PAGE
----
If you stop to think about Kingsman for a minute, you might not like it.

This holds whether you go in looking for a pure action-romp, here indulgent and purposely affronting even beyond the already immoderate restraint of Director Matthew Vaughn’s earlier and surprise success, or, depending on your world view, either a satirical take on the prevalent Hollywood zeitgeist or subversive gut punch to anyone who ever thought the industry catered to only one side of the political divide.

2015’s Kingsman, a film where a group of stuffy aristocrats turned a punk street-kid into a dapper English gent only to take on a black environmentalist tech-mogul harping on about global warming could at once be viewed as a subtle jibe at what makes so much of Hollywood tick or a blustering affirmation of that which many blockbusters roundly and none too subtly decry. The sequel, devoid of the originality or villain that so well serviced star Taron Egerton’s feature debut here stumbles through scene after scene that more often than not rises only ever so barely above the serviceable depths of fan-service.

In typical sequel fashion ala, oh, lets say, Men in Black II, Eggsy (Egerton), now a fully-fledged private intelligence go-to, has to contend with a diminished Kingsmen, his crew, save trusted pseudo-Q (Mark Strong), injudiciously rendered absent early in proceedings. The roundabout return of Colin Firth’s mentor, being none too much a of surprise given his centrality to both the first film and promotional material, here exudes precious little of the muscle or manner that rendered him so endearing the first time around; fulfilling an altogether very different function in the follow-up. Channing Tatum, Halle Berry, Jeff Bridges and Pedro Pascal as the band’s US counterparts (the Statesmen) hold much more promise than is ever realised – the latter the only among them to herald a more than passing or impressing screen appearance.

The villain, Julianne Moore, flounders around her secret jungle lair for almost two hours of a more than touch too long film just waiting for Eggsy to turn up, revelling in 50s-chic surrounds tacked on in a futile attempt to make the signature foil appear anything but one-dimensional, the tidbits never playing into her persona so well as Valentine’s (Samuel L. Jackson’s) eccentricities serviced his thoroughly more creative megalomaniac.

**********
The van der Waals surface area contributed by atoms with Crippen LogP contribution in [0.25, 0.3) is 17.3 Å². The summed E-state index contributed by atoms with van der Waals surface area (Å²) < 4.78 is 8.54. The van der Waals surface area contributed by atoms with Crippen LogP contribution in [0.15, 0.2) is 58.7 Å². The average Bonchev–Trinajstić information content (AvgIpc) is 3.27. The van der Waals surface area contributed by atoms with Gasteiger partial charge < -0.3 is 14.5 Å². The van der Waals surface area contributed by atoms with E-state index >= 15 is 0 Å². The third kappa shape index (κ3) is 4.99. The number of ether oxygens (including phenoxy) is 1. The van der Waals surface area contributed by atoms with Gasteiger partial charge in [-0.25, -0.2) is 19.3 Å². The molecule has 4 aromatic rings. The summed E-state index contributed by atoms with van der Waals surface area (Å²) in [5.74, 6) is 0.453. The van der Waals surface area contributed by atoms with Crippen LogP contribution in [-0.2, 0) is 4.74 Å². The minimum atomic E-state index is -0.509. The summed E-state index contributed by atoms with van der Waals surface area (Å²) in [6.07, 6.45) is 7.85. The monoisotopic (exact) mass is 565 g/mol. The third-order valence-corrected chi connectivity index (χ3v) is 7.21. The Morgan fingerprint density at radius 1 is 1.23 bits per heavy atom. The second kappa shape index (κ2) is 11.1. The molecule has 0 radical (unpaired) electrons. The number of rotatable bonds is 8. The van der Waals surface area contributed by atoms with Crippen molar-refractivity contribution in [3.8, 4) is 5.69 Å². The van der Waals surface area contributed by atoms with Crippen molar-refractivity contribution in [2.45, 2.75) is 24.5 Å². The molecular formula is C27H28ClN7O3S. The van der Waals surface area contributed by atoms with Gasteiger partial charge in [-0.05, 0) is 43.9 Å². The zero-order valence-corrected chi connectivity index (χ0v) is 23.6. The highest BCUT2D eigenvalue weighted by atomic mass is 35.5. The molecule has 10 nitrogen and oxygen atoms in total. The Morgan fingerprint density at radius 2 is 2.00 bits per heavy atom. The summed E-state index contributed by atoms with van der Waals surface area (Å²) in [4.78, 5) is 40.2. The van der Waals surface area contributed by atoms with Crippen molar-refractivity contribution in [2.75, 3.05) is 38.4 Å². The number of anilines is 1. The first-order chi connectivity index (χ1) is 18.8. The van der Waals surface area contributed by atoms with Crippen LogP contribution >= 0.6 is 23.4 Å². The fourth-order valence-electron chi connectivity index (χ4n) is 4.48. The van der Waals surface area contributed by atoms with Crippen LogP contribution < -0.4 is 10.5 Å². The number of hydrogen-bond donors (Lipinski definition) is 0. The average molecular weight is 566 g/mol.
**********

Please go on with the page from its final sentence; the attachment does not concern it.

Falling into the same trap of innumerable follow-ups, a stand-alone if distinguishing joke from the first outing here strives to serve as one of the underlying plot strands, bearing none of the shock value of its first iteration and here eventuating in the film’s most conspicuously ill-judged venture that pervades even the strained bounds of taste otherwise observed throughout. Vulgarity and worse neither necessarily a vice nor detraction from any picture, if deployed in service of a considered end as deftly evidenced so often in the likes of South Park, can conversely, as apparent here, bear the ability to adversely colour an entire film.

It’s drawbacks nonetheless largely fail to detract from The Golden Circle’s sparingly good action sequences, save the altogether cartoonish and beyond improbably frenetic opening car chase which doesn’t hold a candle to the more (if the term here is at all appropriate) subdued scenes featuring Tatum or Pascal. The same goes for the film’s accomplished performers (among them five Oscar winners) who together manage to champion Kingsman’s distinctive if here ill-defined campiness.

Be warned however; if you rest or ruminate on this all too much, or any of the film’s extravagant set-pieces, you might find yourself groaning in frustration as the filmmakers traipse and blaspheme even their own realms of physics, logic and good taste.

Likewise, a cursory consideration of the film’s political ramifications, with an at times not unapparent, avowedly partisan approach to the stated issue of illegal narcotics pervading the feature, replacing the ostensible themes of the first film, may in turn, along with No. 2’s mainstay sensibilities, cause those of divergent political leanings to either relish or consternate at the action, in the case of course that any or all of this is at all taken seriously.

Above and beyond all this, the film’s most upending addition, that of Sir Elton John’s discography and what we are repeatedly affirmed is Elton in not insignificant stages will both perplex and, through the bare believability of what has been widely trumpeted as the titan’s avowed presence, delight. For any Elton fan, this author foremost among them, seeing some of his greatest hits writ so large on screen (along with a few cheeky references to his wider output) will warm the heart, whatever else comes before or after.

If by chance you are an Elton fan to some degree, in my case having preceded this film with a four-day road trip replete with Elton B-sides and an appearance in Wollongong by the man himself only the night before, then you certainly have no excuse not to see this movie. If you are not, but don’t care to think too deeply about anything and everything resplendent before you, then it’s a passable way to pass a few hours.

Kingsman: The Golden Circle is in cinemas now

Kingsman: The Golden Circle on Film Fight Club